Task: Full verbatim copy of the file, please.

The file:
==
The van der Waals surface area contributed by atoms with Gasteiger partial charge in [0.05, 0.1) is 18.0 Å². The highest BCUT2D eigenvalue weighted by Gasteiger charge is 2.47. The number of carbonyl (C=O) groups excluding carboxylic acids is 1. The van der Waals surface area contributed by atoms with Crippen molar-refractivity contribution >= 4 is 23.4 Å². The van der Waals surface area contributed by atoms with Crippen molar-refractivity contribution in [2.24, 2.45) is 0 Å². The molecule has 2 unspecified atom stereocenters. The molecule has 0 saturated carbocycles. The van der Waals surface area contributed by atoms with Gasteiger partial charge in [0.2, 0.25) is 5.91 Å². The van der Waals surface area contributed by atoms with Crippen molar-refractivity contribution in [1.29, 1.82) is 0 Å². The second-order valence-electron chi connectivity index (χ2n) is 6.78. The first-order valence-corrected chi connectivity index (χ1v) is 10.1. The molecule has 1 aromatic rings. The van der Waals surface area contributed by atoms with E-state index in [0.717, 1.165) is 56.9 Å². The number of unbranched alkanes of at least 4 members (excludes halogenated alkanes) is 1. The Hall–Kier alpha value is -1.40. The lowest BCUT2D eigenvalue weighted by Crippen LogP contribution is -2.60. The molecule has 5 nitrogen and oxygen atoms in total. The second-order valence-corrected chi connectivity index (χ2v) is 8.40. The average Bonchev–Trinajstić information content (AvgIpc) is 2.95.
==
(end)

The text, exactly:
The van der Waals surface area contributed by atoms with Gasteiger partial charge in [0.05, 0.1) is 18.0 Å². The highest BCUT2D eigenvalue weighted by Gasteiger charge is 2.47. The number of carbonyl (C=O) groups excluding carboxylic acids is 1. The van der Waals surface area contributed by atoms with Crippen molar-refractivity contribution >= 4 is 23.4 Å². The van der Waals surface area contributed by atoms with Crippen molar-refractivity contribution in [2.24, 2.45) is 0 Å². The molecule has 2 unspecified atom stereocenters. The molecule has 0 saturated carbocycles. The van der Waals surface area contributed by atoms with Gasteiger partial charge in [0.2, 0.25) is 5.91 Å². The van der Waals surface area contributed by atoms with Crippen molar-refractivity contribution in [1.29, 1.82) is 0 Å². The second-order valence-electron chi connectivity index (χ2n) is 6.78. The first-order valence-corrected chi connectivity index (χ1v) is 10.1. The molecule has 1 aromatic rings. The van der Waals surface area contributed by atoms with E-state index in [0.717, 1.165) is 56.9 Å². The number of unbranched alkanes of at least 4 members (excludes halogenated alkanes) is 1. The Hall–Kier alpha value is -1.40. The lowest BCUT2D eigenvalue weighted by Crippen LogP contribution is -2.60. The molecule has 5 nitrogen and oxygen atoms in total. The second-order valence-corrected chi connectivity index (χ2v) is 8.40. The average Bonchev–Trinajstić information content (AvgIpc) is 2.95.